There are 220 possible and confirmed cases in 20 states and in Washington, D.C., of the disease in children, according to an ABC News analysis. Three deaths have also been reported.
Some of the cases tested positive for COVID-19 or the antibodies, while others were negative. Many cases are still under investigation.
Children with MIS-C presented to hospitals with persistent fever and a variety of symptoms, including multi-organ involvement (eg, cardiac, gastrointestinal, renal, hematologic, dermatologic, neurologic) and inflammatory markers high, according to the CDC.
However, the CDC warned pediatricians that some children may have unlisted symptoms
A child may start showing symptoms of MIS-C weeks after being infected with COVID-19, according to the CDC. However, a child may not have had symptoms of COVID-19, and the child and their parents may not even know they were infected.
The CDC said a child’s assessment for MIS-C could include a chest x-ray, echocardiography, or blood tests to determine if there is inflammation.
For questions about the disease, the CDC’s Emergency Operations Center, open 24 hours a day at 770-488-7100, is open.
6:55 am: Charges Laid Against Pastor of Tampa
Charges against a Tampa pastor who was arrested after holding services despite local stay orders have been dropped.
State officials said they had dropped charges against Pastor Rodney Howard-Browne because he had followed the rules of social distancing on his church campus since his arrest.
“In deciding whether to prosecute violations of home orders, compliance is our North Star,” Hillsborough state attorney Andrew Warren said on Friday. “Each case is unique and each will be assessed on the facts and the law. But, in general, if the arrested person does not pose a permanent threat to public health, then our tendency will be not to continue the case beyond the arrest. “
Howard-Browne was first arrested and charged with unlawful assembly and breaching an emergency public health order after holding church services in defiance of the Safer Home initiative. county.
“The attorney general’s office has recognized that compliance, not law enforcement, is at the center of our emergency health laws,” Hillsborough County Sheriff Chad Chronister said Friday evening. “Law enforcement intervention through arrests has been rare during this health crisis, and while it remains a necessary tool to protect the health and safety of our community, we agree that further criminal sanctions are not necessary in this case. “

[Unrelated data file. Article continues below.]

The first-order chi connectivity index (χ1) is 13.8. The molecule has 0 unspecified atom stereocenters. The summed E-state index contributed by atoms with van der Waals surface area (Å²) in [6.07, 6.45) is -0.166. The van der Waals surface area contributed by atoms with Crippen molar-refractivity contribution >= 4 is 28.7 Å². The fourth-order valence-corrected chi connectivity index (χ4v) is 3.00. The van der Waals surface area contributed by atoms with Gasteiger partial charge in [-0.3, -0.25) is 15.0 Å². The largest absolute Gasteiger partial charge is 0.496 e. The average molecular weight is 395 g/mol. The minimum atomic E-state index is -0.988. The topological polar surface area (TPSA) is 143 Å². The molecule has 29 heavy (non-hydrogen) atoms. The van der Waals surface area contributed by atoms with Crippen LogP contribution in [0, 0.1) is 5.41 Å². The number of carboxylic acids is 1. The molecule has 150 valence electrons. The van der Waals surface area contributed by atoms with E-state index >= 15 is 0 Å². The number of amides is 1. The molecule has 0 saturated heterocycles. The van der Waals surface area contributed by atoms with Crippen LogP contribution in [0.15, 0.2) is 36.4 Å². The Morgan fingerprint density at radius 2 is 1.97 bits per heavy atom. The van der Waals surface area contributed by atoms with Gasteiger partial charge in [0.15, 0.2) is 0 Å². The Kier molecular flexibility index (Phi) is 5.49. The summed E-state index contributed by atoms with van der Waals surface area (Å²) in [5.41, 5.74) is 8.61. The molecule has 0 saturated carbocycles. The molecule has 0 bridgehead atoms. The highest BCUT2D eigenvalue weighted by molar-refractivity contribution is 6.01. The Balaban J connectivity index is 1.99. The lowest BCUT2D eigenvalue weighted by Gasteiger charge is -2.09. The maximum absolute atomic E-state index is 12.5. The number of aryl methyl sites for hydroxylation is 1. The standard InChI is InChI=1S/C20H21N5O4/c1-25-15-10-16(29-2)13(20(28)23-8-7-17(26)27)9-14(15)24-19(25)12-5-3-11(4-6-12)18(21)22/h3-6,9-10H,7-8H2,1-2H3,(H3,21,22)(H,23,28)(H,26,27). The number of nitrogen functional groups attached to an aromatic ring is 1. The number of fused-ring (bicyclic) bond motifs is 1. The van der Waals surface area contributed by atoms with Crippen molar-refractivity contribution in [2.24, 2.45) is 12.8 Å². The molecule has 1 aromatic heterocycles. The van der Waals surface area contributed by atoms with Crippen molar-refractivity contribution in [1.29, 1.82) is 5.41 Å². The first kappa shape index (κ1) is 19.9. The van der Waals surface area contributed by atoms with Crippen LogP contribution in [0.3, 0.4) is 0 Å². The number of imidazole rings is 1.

Florida Governor Ron DeSantis announced Friday that Florida will begin reopening Phase 1 on Monday, which means that gymnasiums can reopen and restaurants can now have 50% capacity. Partial reopening of the state began on May 4.
There have been more than 44,000 diagnosed cases of COVID-19 and at least 1,917 deaths in Florida.
4:09 am: New York tourist arrested in Hawaii for violation of mandatory quarantine
A 23-year-old tourist from New York City was arrested on Friday in Hawaii for violating the state’s 14-day mandatory quarantine rule and for “swearing in oath of office.
Tarique Peters, according to the Hawaii Department of the Attorney General, arrived in Oahu on Monday and quickly posted many photos of him on the beach on Instagram.
He is said to have left his hotel room on the day of his arrival and to travel to various locations using public transportation, officials said.
Citizens alerted local authorities to Peters’ social media posts, which showed him on the beach with a surfboard, sunbathing and walking around Waikiki.
“We appreciate the help of locals who detect gross violations of our emergency rules on various social media sites and report them to the appropriate authorities,” said Hawaii Attorney General Clare Connors on Friday evening.
Officials said the hotel had told them that Peters had been seen leaving his room and the hotel on numerous occasions this week.
Peters, who is from the Bronx, was arrested on Friday and his bail was set at $ 4,000.
Hawaii has only 638 diagnosed cases of COVID-19, with at least 17 deaths.
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ABC News Ahmad Hemingway, Brian Hartman, Olivia Rubin, Soorin Kim, Eric Strauss, Joshua Hoyos and Clark Bentson contributed to this report.